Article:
Renovations are underway at the British International School of Washington as the 2001 Wisconsin Ave. NW campus prepares to welcome a record number of students this fall.
The school’s location in the federally protected Georgetown Historic District complicates exterior changes to the building, but administrators have been working to make better use of the existing interior. Perhaps the biggest change came in 2015, when the school renovated the top floor of its building to add classroom space.
“It was a concrete shell,” said Dan Stewart, the school’s site operations leader and building manager. Under “our original lease, we only had three levels. Now we have four levels and the basement. The top floor now has 15 classrooms, a lounge for IB students, a nice new art room and an auditorium.”
This summer, the school is following the lead of its Nord Anglia Education parent company to dress up the building’s interior.
“We’re trying to brighten things up,” Stewart said. “We’re adding offices to the Wisconsin lobby on the first floor. Lots of glass walls — we’re trying to open the environment up. We’re changing all of the bulbs in the interior hallways to day-bulbs. They’ve done some research that that’s supposed to help out in the classroom.”
This summer’s work also involves rebranding the interior with Nord Anglia’s blue, teal and white color scheme, after the company brought the school under its umbrella in 2013.
The British International School serves students in the equivalent of pre-K through 12th grade, using an international curriculum shared among Nord Anglia’s 40-plus schools around the world. Tuition ranges from $13,100 for part-time 2-year-olds to $33,540 for high school seniors.
According to principal Ian Piper, the school will have a record enrollment of about 520 students in the 2017-18 school year, up by about 30 students from 2016-17.
School administrators credit the recent campus renovations — along with recent partnerships with Massachusetts Institute of Technology and Juilliard — with helping recruit and retain a vibrant student body.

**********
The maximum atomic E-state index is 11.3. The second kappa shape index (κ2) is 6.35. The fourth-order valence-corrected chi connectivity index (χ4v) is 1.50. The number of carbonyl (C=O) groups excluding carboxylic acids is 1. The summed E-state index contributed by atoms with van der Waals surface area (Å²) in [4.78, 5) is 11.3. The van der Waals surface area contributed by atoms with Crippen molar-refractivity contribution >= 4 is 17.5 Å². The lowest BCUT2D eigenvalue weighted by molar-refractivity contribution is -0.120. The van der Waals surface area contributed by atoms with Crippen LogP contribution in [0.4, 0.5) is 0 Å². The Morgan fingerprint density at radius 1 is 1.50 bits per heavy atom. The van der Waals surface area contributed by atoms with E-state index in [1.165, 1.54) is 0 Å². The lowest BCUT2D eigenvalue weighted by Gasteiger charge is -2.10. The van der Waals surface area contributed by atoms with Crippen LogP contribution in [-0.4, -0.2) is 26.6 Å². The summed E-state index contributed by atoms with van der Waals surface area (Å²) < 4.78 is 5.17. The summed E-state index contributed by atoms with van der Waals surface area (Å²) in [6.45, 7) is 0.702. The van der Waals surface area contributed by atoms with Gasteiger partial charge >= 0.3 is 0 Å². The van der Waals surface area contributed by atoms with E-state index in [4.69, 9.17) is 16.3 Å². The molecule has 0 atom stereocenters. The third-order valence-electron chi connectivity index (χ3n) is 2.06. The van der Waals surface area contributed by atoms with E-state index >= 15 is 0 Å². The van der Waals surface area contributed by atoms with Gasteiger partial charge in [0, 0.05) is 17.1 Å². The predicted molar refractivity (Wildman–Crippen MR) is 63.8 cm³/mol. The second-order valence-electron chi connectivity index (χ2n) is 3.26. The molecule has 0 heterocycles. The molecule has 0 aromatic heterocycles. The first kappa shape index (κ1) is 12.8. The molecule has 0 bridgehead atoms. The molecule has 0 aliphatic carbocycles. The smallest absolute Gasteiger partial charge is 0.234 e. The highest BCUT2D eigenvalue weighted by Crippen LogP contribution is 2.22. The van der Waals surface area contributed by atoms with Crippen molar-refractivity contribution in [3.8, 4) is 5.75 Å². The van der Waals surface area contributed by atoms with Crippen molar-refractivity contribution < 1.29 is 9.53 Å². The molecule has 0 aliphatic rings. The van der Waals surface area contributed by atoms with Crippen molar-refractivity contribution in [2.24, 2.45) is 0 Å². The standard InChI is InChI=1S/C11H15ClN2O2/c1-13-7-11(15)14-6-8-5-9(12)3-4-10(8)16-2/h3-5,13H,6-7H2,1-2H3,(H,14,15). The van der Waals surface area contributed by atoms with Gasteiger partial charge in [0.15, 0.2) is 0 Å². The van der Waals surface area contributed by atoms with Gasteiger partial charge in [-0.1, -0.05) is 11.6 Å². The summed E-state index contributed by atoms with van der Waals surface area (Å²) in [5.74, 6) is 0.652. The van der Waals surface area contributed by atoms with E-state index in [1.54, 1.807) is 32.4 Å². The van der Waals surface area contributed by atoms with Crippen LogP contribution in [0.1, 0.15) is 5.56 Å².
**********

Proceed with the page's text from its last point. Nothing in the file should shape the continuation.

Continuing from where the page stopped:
“We take best practices in facilities and curriculum from other schools and try to implement them in our school. It’s nice being a bigger network,” Stewart said.
Mike Henderson, head of the school’s secondary education, said the program’s profile is rising.
“Word seems to be spreading not just around the national community, but the local community now,” Henderson said. “We are connecting with a lot of residents who we haven’t previously had contact with.”
One marketing push is on hold, though, due to Georgetown’s historic protections. School spokesperson Jennifer Clarke said British International wanted to put up a translucent sign on the doors of the Wisconsin Avenue entrance to better advertise the school, but has had to re-evaluate its plans and is instead considering putting a sign on the interior glass. New signs in the garage will be installed this summer.
Other future plans include a new cafeteria in the basement space, a project Stewart predicts will be completed in the next two years. No outward expansion of the building is expected.
“The recent and current developments are all taking place on our property,” Henderson said. “We’re not acquiring extra buildings or building out. We are making really good use of our existing space.”